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Improving Likelihood-Ratio-Based Confidence Intervals for Threshold Parameters in Finite Samples

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  • Donayre, Luiggi
  • Eo, Yunjong
  • Morley, James

Abstract

We propose an improved method for constructing likelihood-ratio-based confidence intervals for threshold parameters in threshold regressions. Related methods have been extensively developed in the literature and are asymptotically valid. However, their performance in finite samples is not satisfactory. We suggest two modifications to the standard inverted likelihood ratio approach. First, we consider a middle point adjustment for the boundaries of confidence intervals. Second, we propose an interpolation approach for evaluating the likelihood ratio profile at non-observable threshold values. Our extensive Monte Carlo simulations suggest that our proposed confidence intervals outperform existing methods, including bootstrap approaches, by attaining very accurate coverage rates with relatively short lengths in finite samples.

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Bibliographic Info

Paper provided by University of Sydney, School of Economics in its series Working Papers with number 2014-04.

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Date of creation: Mar 2014
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Handle: RePEc:syd:wpaper:2014-04

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Keywords: Threshold regression; Finite-sample inference; Inverted likelihood ratio;

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  1. Eo, Yunjong & Morley, James, 2011. "Likelihood-Ratio-Based Confidence Sets for the Timing of Structural Breaks," Working Papers, University of Sydney, School of Economics 2011-07, University of Sydney, School of Economics, revised Feb 2014.
  2. Gonzalo, Jesus & Wolf, Michael, 2005. "Subsampling inference in threshold autoregressive models," Journal of Econometrics, Elsevier, Elsevier, vol. 127(2), pages 201-224, August.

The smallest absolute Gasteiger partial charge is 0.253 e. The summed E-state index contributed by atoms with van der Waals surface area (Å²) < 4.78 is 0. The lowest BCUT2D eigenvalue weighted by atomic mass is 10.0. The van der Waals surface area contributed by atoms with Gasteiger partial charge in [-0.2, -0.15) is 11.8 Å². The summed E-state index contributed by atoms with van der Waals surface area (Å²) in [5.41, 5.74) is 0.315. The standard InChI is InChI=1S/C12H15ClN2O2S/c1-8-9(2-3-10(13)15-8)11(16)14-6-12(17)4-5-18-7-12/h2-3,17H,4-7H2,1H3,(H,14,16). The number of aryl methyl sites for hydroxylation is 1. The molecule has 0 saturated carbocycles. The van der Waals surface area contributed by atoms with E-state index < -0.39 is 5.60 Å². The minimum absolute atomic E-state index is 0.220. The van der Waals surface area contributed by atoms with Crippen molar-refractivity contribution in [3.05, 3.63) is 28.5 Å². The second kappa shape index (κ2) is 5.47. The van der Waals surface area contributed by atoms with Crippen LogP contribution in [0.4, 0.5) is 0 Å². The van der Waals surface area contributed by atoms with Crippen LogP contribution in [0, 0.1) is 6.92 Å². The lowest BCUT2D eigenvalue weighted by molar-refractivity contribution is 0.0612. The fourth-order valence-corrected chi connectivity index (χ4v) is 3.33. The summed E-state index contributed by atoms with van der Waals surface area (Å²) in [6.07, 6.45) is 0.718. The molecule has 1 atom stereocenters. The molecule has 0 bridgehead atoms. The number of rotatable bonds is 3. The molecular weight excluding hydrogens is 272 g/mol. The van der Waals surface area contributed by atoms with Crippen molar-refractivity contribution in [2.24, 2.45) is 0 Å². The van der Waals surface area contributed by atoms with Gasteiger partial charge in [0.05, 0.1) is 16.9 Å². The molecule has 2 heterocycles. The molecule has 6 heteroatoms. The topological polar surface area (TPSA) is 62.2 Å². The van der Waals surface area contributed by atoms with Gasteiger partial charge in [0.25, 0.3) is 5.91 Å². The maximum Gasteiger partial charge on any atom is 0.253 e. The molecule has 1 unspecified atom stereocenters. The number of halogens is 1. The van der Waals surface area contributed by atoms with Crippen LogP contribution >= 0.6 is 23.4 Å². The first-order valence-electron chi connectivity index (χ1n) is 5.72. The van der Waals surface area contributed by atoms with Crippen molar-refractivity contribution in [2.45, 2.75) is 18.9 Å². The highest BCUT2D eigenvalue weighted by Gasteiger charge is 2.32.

3. Yu, Ping, 2012. "Likelihood estimation and inference in threshold regression," Journal of Econometrics, Elsevier, Elsevier, vol. 167(1), pages 274-294.
  4. Hansen, B.E., 1991. "Inference when a Nuisance Parameter is Not Identified Under the Null Hypothesis," RCER Working Papers 296, University of Rochester - Center for Economic Research (RCER).
  5. Koop, Gary & Potter, Simon M, 1999. "Dynamic Asymmetries in U.S. Unemployment," Journal of Business & Economic Statistics, American Statistical Association, American Statistical Association, vol. 17(3), pages 298-312, July.
  6. Alan J. Auerbach & Yuriy Gorodnichenko, 2010. "Measuring the Output Responses to Fiscal Policy," NBER Working Papers 16311, National Bureau of Economic Research, Inc.
  7. Pesaran, H.M. & Potter, S.M., 1995. "A Floor and Ceiling Model of U.S. Output," Cambridge Working Papers in Economics, Faculty of Economics, University of Cambridge 9407, Faculty of Economics, University of Cambridge.
  8. Jesús Gonzalo & Jean-Yves Pitarakis, 2012. "Estimation and inference in threshold type regime switching models," Economics Working Papers we1204, Universidad Carlos III, Departamento de Economía.
  9. Potter, Simon M, 1995. "A Nonlinear Approach to US GNP," Journal of Applied Econometrics, John Wiley & Sons, Ltd., John Wiley & Sons, Ltd., vol. 10(2), pages 109-25, April-Jun.
  10. Oliver Linton & Myunghwan Seo, 2005. "A smoothed least squares estimator for threshold regression models," LSE Research Online Documents on Economics, London School of Economics and Political Science, LSE Library 4434, London School of Economics and Political Science, LSE Library.
  11. Nathan S. Balke, 2000. "Credit and Economic Activity: Credit Regimes and Nonlinear Propagation of Shocks," The Review of Economics and Statistics, MIT Press, vol. 82(2), pages 344-349, May.
  12. Bruce E. Hansen, 1996. "Sample Splitting and Threshold Estimation," Boston College Working Papers in Economics, Boston College Department of Economics 319., Boston College Department of Economics, revised 12 May 1998.
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